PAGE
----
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Russia vs. Poland

Economy

RussiaPoland
Economy - overview

Russia has undergone significant changes since the collapse of the Soviet Union, moving from a centrally planned economy towards a more market-based system. Both economic growth and reform have stalled in recent years, however, and Russia remains a predominantly statist economy with a high concentration of wealth in officials' hands. Economic reforms in the 1990s privatized most industry, with notable exceptions in the energy, transportation, banking, and defense-related sectors. The protection of property rights is still weak, and the state continues to interfere in the free operation of the private sector.

Russia is one of the world's leading producers of oil and natural gas, and is also a top exporter of metals such as steel and primary aluminum. Russia is heavily dependent on the movement of world commodity prices as reliance on commodity exports makes it vulnerable to boom and bust cycles that follow the volatile swings in global prices. The economy, which had averaged 7% growth during the 1998-2008 period as oil prices rose rapidly, has seen diminishing growth rates since then due to the exhaustion of Russia’s commodity-based growth model.

A combination of falling oil prices, international sanctions, and structural limitations pushed Russia into a deep recession in 2015, with GDP falling by close to 2.8%. The downturn continued through 2016, with GDP contracting another 0.2%, but was reversed in 2017 as world demand picked up. Government support for import substitution has increased recently in an effort to diversify the economy away from extractive industries.

Poland has the sixth-largest economy in the EU and has long had a reputation as a business-friendly country with largely sound macroeconomic policies. Since 1990, Poland has pursued a policy of economic liberalization. During the 2008-09 economic slowdown Poland was the only EU country to avoid a recession, in part because of the government’s loose fiscal policy combined with a commitment to rein in spending in the medium-term Poland is the largest recipient of EU development funds and their cyclical allocation can significantly impact the rate of economic growth.

The Polish economy performed well during the 2014-17 period, with the real GDP growth rate generally exceeding 3%, in part because of increases in government social spending that have helped to accelerate consumer-driven growth. However, since 2015, Poland has implemented new business restrictions and taxes on foreign-dominated economic sectors, including banking and insurance, energy, and healthcare, that have dampened investor sentiment and has increased the government’s ownership of some firms. The government reduced the retirement age in 2016 and has had mixed success in introducing new taxes and boosting tax compliance to offset the increased costs of social spending programs and relieve upward pressure on the budget deficit. Some credit ratings agencies estimate that Poland during the next few years is at risk of exceeding the EU’s 3%-of-GDP limit on budget deficits, possibly impacting its access to future EU funds. Poland’s economy is projected to perform well in the next few years in part because of an anticipated cyclical increase in the use of its EU development funds and continued, robust household spending.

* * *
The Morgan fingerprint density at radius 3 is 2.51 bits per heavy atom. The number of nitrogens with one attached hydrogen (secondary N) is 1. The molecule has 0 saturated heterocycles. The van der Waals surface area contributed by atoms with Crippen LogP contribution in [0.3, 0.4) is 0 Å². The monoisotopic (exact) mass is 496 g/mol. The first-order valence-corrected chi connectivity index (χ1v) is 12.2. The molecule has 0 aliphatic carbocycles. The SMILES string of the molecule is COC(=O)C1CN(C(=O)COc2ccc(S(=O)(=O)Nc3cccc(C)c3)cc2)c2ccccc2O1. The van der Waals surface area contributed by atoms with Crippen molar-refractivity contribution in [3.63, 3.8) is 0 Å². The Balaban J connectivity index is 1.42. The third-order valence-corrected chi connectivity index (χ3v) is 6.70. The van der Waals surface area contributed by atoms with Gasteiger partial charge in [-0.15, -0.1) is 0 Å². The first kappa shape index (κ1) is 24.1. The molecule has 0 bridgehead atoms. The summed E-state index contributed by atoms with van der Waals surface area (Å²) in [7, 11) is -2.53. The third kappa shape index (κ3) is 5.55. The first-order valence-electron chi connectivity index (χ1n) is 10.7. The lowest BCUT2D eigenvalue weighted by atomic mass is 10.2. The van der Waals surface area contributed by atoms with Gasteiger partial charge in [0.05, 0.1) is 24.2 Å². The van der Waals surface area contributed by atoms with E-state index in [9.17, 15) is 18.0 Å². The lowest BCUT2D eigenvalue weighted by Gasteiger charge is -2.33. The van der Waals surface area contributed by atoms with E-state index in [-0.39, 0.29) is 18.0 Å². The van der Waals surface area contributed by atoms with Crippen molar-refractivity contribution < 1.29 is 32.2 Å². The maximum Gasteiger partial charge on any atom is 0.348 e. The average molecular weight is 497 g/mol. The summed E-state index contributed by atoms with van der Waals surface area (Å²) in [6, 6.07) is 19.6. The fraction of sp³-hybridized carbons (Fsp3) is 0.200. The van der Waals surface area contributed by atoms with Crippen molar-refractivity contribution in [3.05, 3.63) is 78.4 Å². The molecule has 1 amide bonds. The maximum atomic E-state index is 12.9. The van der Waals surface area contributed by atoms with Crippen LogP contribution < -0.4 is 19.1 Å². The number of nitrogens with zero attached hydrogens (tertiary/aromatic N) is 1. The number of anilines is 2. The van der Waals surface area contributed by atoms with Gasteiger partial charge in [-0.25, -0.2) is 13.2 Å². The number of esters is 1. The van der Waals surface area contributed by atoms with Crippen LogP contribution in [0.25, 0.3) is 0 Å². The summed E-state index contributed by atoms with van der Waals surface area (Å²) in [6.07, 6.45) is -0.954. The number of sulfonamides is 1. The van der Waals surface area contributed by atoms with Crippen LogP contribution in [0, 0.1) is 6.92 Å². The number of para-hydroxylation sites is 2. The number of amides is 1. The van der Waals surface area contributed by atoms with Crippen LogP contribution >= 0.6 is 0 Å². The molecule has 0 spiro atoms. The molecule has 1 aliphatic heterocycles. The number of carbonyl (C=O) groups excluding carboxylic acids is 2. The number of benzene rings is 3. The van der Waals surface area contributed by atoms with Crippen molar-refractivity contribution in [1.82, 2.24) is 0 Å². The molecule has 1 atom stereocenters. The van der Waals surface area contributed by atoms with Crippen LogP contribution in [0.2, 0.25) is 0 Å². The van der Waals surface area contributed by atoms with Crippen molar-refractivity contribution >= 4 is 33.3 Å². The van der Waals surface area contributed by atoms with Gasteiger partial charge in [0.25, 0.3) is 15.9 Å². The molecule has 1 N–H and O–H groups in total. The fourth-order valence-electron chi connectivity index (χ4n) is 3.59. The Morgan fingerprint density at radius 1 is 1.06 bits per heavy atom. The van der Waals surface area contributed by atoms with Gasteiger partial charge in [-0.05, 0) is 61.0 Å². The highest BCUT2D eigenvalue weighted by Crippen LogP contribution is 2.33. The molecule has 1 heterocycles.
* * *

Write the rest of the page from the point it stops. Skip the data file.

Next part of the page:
Poland faces several systemic challenges, which include addressing some of the remaining deficiencies in its road and rail infrastructure, business environment, rigid labor code, commercial court system, government red tape, and burdensome tax system, especially for entrepreneurs. Additional long-term challenges include diversifying Poland’s energy mix, strengthening investments in innovation, research, and development, as well as stemming the outflow of educated young Poles to other EU member states, especially in light of a coming demographic contraction due to emigration, persistently low fertility rates, and the aging of the Solidarity-era baby boom generation.

GDP (purchasing power parity)$3,968,180,000,000 (2019 est.)

$3,915,637,000,000 (2018 est.)

$3,818,780,000,000 (2017 est.)

note: data are in 2010 dollars
$1,261,433,000,000 (2019 est.)

$1,206,640,000,000 (2018 est.)

$1,145,323,000,000 (2017 est.)

note: data are in 2010 dollars
GDP - real growth rate1.34% (2019 est.)

2.54% (2018 est.)

1.83% (2017 est.)
4.55% (2019 est.)

5.36% (2018 est.)

4.83% (2017 est.)
GDP - per capita (PPP)$27,044 (2019 est.)

$26,668 (2018 est.)

$26,006 (2017 est.)

note: data are in 2010 dollars
$33,221 (2019 est.)

$31,775 (2018 est.)

$30,160 (2017 est.)

note: data are in 2010 dollars
GDP - composition by sectoragriculture: 4.7% (2017 est.)

industry: 32.4% (2017 est.)

services: 62.3% (2017 est.)
agriculture: 2.4% (2017 est.)

industry: 40.2% (2017 est.)

services: 57.4% (2017 est.)
Population below poverty line12.6% (2018 est.)15.4% (2018 est.)
Household income or consumption by percentage sharelowest 10%: 2.3%

highest 10%: 32.2% (2012 est.)
lowest 10%: 3%

highest 10%: 23.9% (2015 est.)
Inflation rate (consumer prices)4.4% (2019 est.)

2.8% (2018 est.)

3.7% (2017 est.)
2.1% (2019 est.)

1.7% (2018 est.)

2% (2017 est.)
Labor force69.923 million (2020 est.)9.561 million (2020 est.)
Labor force - by occupationagriculture: 9.4%

industry: 27.6%

services: 63% (2016 est.)